- Dislocation After Total Hip Arthroplasty Among Patients With Developmental Dysplasia of the Hip
                 - Cementless Acetabular Reconstruction and Structural Bone-Grafting in Dysplastic Hips. 
                 - Cementless Acetabular Reconstruction and Structural Bone-Grafting in Dysplastic Hips. Surgical Technique
                 - THR for developmental dysplasia of the hip with more than 30% lateral uncoverage of uncemented acetabular components

- Technical Considerations of the Femur in DDH:
    - significant anteversion of the femoral neck;
           - w/ more than 40 deg of anteversion, consider derotation with subtrochanteric osteotomy;
    - femoral medullary canal is narrow;
           - this may be managed by splitting the proximal 8-10 cm of the femoral shaft both anteriorly and
                   posteriorly and then establishing rigid fixation after the stem has been inserted;
    - medullary canal may be distorted from previous osteotomies (in which case a subtrochanteric
                   osteotomy may be required);
    - short femoral neck;
    - distorsion of proximal femoral shape from previous osteotomies;
    - leg length descrepancy:
           - significant leg length descrepancy is seen in high dislocations;
           - attempts at leg length equalization may result in sciatic neuropraxia;
           - as pointed out by, Kavanagh et al 1991, no patients that had leg lengthing of less than 4 cm developed a palsy;  
                   - when lengthening was more than 4 cm, 28% of patients developed a sciatic nerve palsy;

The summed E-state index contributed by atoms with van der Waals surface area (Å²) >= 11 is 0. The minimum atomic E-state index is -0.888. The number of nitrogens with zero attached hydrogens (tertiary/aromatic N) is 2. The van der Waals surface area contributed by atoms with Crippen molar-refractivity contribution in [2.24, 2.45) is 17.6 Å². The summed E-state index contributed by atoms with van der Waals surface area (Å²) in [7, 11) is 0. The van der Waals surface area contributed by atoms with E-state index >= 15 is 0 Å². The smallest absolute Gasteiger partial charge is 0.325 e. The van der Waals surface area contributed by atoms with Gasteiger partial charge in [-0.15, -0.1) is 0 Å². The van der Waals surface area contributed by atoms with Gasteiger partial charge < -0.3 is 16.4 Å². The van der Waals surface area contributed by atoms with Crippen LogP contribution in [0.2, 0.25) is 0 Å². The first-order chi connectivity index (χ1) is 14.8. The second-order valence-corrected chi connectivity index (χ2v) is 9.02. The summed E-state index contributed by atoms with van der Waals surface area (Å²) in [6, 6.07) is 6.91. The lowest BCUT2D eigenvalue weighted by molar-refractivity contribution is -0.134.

- ref: Predicting leg-length change after total hip arthroplasty by measuring preoperative hip flexion under general anaesthesia.
    - femoral shortening
           - may be performed by proximal shortening or by subtroch osteotomy (step cut or oblique subtrochanteric osteotomy);
           - proximal shortening is not be performed distal to the lesser trochanter because there is not be enough of a
                   metaphyseal flare left to support the femoral implant; 
           - references:
                   - Total hip arthroplasty with shortening subtrochanteric osteotomy in Crowe type-IV developmental dysplasia: surgical technique.
                   - Double-chevron subtrochanteric shortening derotational femoral osteotomy combined with total hip arthroplasty for the treatment of complete congenital dislocation of the hip in the adult. Preliminary report and description of a new surgical technique.
                   - Total Hip Arthroplasty With Shortening Osteotomy in Congenital Major Hip Dislocation Sequelae 
                   - Subtrochanteric shortening osteotomy combined with cemented total hip arthroplasty for Crowe group IV hips
Transverse Subtrochanteric Shortening Osteotomy During Cementless Total Hip Arthroplasty in Crowe Type-III or IV Developmental Dysplasia

    - trochanteric osteotomy:
           - ref: Trochanteric osteotomy in total hip replacement for congenital hip disease


Coxarthrosis after congenital dysplasia. Treatment by total hip arthroplasty without acetabular bone-grafting.

Custom-Designed Femoral Prostheses in Total Hip Arthroplasty Done with Cement for Severe Dysplasia of the Hip.

Total hip replacement for coxarthrosis secondary to congenital dysplasia and dislocation of the hip. Long-term results

Long-Term Results of Total Hip Arthroplasty in Congenital Dislocation and Dysplasia of the Hip.  A Follow-Up Note.

Treatment of osteoarthrosis secondary to congenital dislocation of the hip. Primary cemented surface replacement compared with conventional total hip replacement.

Total hip arthroplasty in high congenital dislocation. 21 hips with minimum five-year follow-up.  

Total hip replacement for coxarthrosis secondary to congenital dysplasia and dislocation of the hip. Long term results.  
Total Hip Arthroplasty for Congenital Hip Disease.

The techniques of soft tissue release and true socket reconstruction in total hip arthroplasty for patients with severe developmental dysplasia of the hip.